Of course, the scale of the Thang Long Wind Project is much greater than Hai Long (3,400MW vs 1,044MW) We believe it is currently the world’s largest contiguous offshore wind development.

The other difference is that we’ve already entered into agreements with the construction company to fabricate the structures just over 100 kilometres away from the site in Southern Vietnam.

That guarantees a high level of localization for those people and projects. Maybe 60-65% of flowing capital used to construct the project will end up in Vietnam. That’s a significant advantage for Vietnam.

And the other difference is that by developing the entire 3,400 MW in a coordinated fashion, we’re able to programme the construction more efficiently to reduce cost which impacts the price of electricity delivered from the project. 3,400MW is a notional size. It could be significantly larger if the government decides that is what they need. Certainly, with a site of 2,000sqkm, the project could host significantly more than 3.4GW.

Because we’re planning to install the project between 2022 and 2027, we expect to see that wind turbine technology will evolve and improve. By 2027 it is very likely for example that turbines rated at 15MW will be commercially available. Our consenting activity will take that into account.

What is it like financing a project of this scale?
The first thing we’ve done is we’ve mandated Societe Generale to lead to structure and lead the financing. We’ve signed a mandate to lead on that front. We’ve worked with them before and they are a bank that supports projects which are ground-breaking.

You said that you plan to have the turbines on the water as early as 2023. How do you plan to execute this?
We are speeding the process up by parallel processing consenting, engineering, contracting and financing. It is very much subject to the approval process, financing and contracting but 2023 should be achievable for Phase 1 (600MW). The full project would be built in multiple phases to the full 3,400 MW until 2027.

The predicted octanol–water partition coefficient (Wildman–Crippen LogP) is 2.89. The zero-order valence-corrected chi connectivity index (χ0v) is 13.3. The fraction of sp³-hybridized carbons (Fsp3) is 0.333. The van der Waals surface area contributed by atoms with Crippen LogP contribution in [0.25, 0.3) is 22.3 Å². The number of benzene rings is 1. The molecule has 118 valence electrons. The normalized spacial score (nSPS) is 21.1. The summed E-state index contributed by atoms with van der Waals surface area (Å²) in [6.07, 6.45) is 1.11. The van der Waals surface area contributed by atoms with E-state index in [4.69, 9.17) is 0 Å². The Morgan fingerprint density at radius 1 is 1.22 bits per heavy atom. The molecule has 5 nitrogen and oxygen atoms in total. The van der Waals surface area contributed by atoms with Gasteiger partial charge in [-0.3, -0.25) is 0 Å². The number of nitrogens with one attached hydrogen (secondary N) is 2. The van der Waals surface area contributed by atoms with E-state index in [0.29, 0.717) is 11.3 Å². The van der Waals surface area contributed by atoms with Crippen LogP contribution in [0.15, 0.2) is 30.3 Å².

There’s been this criticism of renewables as not enough for baseload power. Do you have plans to invest in energy storage or other technologies?

Certainly. We are looking at UK technology, liquefied air energy storage (LAES), which can work very well with wind farms and other renewables.

The other areas that we’re looking at, which really relates to what we’re doing in the UK, is that we’ve gone back to the development of our hybrid concept. This is based on the concept of co-developing offshore wind and natural gas which is converted to electricity at the site. We are party to three gas fields that can be developed this way where we plan to co-locate offshore wind turbines. Our concept is a commercially sensitive business model but I can say that we have a patient strategy to incorporate hydrogen production powered by wind which can then be stored, transmitted or converted to electricity by combustion at site.

Another area in which we’re very keen to move forward involves the concept for the desalination of seawater using offshore wind. We’ve developed a project concept for a real location at an undisclosed location. The output from that project would be fresh-water, enriched brine and electricity.

Are you investing in the transmission side of the power plant or does the Vietnamese government handle that?
We are responsible for engineering and funding everything from offshore to the onshore sub-station platform. Grid reinforcement beyond that point is currently the responsibility of EVN. We understand that this situation is under review by Government.

Back in March this year, I was honoured to be the first non-Vietnamese person to address the central Economic Committee of the Communist Party on the subject of renewable energy. I was able to make a number of recommendations to facilitate the development of offshore wind in the country. One of the recommendations was to investigate the ‘build and transfer’ model that is prevalent in the UK as an option for Vietnam.

This helps with funding for transmission upgrades or the basic transmission infrastructure and is very similar in concept to the system used in the UK. We would be responsible for designing and funding the construction of the electrical export infrastructure, but then on energisation, the export infrastructure’s ownership will be transferred to another entity at a low cost of capital and that will help the project’s economics.

Source: https://asian-power.com/project/in-focus/enteprize-energy-develops-vietnams-3400mw-offshore-wind-giant